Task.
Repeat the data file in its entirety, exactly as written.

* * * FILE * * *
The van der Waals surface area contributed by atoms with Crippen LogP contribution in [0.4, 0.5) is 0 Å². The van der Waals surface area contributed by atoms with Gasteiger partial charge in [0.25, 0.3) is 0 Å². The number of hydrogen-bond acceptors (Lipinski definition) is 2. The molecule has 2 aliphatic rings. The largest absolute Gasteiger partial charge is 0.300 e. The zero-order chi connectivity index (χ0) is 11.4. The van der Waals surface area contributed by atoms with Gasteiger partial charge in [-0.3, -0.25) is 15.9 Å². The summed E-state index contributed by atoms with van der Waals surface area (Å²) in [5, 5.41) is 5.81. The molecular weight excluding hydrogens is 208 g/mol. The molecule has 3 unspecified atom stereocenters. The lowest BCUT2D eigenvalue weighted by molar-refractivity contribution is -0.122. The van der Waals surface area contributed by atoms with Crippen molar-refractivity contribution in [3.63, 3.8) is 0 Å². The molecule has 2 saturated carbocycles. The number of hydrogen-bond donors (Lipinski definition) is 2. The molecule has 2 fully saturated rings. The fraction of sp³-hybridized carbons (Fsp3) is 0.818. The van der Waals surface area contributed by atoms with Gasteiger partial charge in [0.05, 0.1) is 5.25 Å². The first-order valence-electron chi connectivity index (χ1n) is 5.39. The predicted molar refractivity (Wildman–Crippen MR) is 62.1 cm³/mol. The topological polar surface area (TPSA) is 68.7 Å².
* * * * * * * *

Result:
The van der Waals surface area contributed by atoms with Crippen LogP contribution in [0.4, 0.5) is 0 Å². The van der Waals surface area contributed by atoms with Gasteiger partial charge in [0.25, 0.3) is 0 Å². The number of hydrogen-bond acceptors (Lipinski definition) is 2. The molecule has 2 aliphatic rings. The largest absolute Gasteiger partial charge is 0.300 e. The zero-order chi connectivity index (χ0) is 11.4. The van der Waals surface area contributed by atoms with Gasteiger partial charge in [-0.3, -0.25) is 15.9 Å². The summed E-state index contributed by atoms with van der Waals surface area (Å²) in [5, 5.41) is 5.81. The molecular weight excluding hydrogens is 208 g/mol. The molecule has 3 unspecified atom stereocenters. The lowest BCUT2D eigenvalue weighted by molar-refractivity contribution is -0.122. The van der Waals surface area contributed by atoms with Crippen molar-refractivity contribution in [3.63, 3.8) is 0 Å². The molecule has 2 saturated carbocycles. The number of hydrogen-bond donors (Lipinski definition) is 2. The molecule has 2 fully saturated rings. The fraction of sp³-hybridized carbons (Fsp3) is 0.818. The van der Waals surface area contributed by atoms with Gasteiger partial charge in [0.05, 0.1) is 5.25 Å². The first-order valence-electron chi connectivity index (χ1n) is 5.39. The predicted molar refractivity (Wildman–Crippen MR) is 62.1 cm³/mol. The topological polar surface area (TPSA) is 68.7 Å².